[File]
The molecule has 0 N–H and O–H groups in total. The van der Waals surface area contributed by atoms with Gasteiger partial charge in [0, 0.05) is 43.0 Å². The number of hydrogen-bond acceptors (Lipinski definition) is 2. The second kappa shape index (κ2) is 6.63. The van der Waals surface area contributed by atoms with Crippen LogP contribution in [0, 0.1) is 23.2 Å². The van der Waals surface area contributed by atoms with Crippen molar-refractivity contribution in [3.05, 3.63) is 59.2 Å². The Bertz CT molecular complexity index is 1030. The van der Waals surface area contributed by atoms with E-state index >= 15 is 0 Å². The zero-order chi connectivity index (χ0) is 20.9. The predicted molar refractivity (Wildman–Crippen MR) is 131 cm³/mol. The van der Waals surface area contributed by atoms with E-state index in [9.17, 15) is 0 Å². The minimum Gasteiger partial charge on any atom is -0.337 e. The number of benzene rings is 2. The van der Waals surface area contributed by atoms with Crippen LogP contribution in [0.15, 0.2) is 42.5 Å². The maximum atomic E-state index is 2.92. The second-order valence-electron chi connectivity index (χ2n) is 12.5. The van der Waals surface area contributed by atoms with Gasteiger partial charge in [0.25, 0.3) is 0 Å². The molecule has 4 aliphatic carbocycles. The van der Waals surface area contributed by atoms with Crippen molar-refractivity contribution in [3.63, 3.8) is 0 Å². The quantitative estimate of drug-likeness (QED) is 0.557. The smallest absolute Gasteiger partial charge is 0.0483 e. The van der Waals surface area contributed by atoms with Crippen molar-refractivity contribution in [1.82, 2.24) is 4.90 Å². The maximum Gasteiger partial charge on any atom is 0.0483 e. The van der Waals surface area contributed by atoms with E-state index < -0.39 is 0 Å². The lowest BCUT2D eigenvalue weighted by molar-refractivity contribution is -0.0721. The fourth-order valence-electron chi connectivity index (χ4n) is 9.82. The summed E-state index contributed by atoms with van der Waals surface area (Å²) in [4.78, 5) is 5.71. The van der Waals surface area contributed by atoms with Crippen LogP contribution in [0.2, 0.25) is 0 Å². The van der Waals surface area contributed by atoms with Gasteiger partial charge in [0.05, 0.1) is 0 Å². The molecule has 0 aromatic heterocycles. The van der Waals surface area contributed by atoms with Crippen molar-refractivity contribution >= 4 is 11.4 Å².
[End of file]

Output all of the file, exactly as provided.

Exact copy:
The molecule has 0 N–H and O–H groups in total. The van der Waals surface area contributed by atoms with Gasteiger partial charge in [0, 0.05) is 43.0 Å². The number of hydrogen-bond acceptors (Lipinski definition) is 2. The second kappa shape index (κ2) is 6.63. The van der Waals surface area contributed by atoms with Crippen LogP contribution in [0, 0.1) is 23.2 Å². The van der Waals surface area contributed by atoms with Crippen molar-refractivity contribution in [3.05, 3.63) is 59.2 Å². The Bertz CT molecular complexity index is 1030. The van der Waals surface area contributed by atoms with E-state index >= 15 is 0 Å². The zero-order chi connectivity index (χ0) is 20.9. The predicted molar refractivity (Wildman–Crippen MR) is 131 cm³/mol. The van der Waals surface area contributed by atoms with E-state index in [9.17, 15) is 0 Å². The minimum Gasteiger partial charge on any atom is -0.337 e. The number of benzene rings is 2. The van der Waals surface area contributed by atoms with Crippen LogP contribution in [0.15, 0.2) is 42.5 Å². The maximum atomic E-state index is 2.92. The second-order valence-electron chi connectivity index (χ2n) is 12.5. The van der Waals surface area contributed by atoms with Gasteiger partial charge in [0.25, 0.3) is 0 Å². The molecule has 4 aliphatic carbocycles. The van der Waals surface area contributed by atoms with Crippen molar-refractivity contribution in [3.63, 3.8) is 0 Å². The quantitative estimate of drug-likeness (QED) is 0.557. The smallest absolute Gasteiger partial charge is 0.0483 e. The van der Waals surface area contributed by atoms with Crippen molar-refractivity contribution in [1.82, 2.24) is 4.90 Å². The maximum Gasteiger partial charge on any atom is 0.0483 e. The van der Waals surface area contributed by atoms with E-state index < -0.39 is 0 Å². The lowest BCUT2D eigenvalue weighted by molar-refractivity contribution is -0.0721. The fourth-order valence-electron chi connectivity index (χ4n) is 9.82. The summed E-state index contributed by atoms with van der Waals surface area (Å²) in [4.78, 5) is 5.71. The van der Waals surface area contributed by atoms with Crippen LogP contribution in [0.2, 0.25) is 0 Å². The van der Waals surface area contributed by atoms with Gasteiger partial charge in [0.05, 0.1) is 0 Å². The molecule has 0 aromatic heterocycles. The van der Waals surface area contributed by atoms with Crippen molar-refractivity contribution >= 4 is 11.4 Å².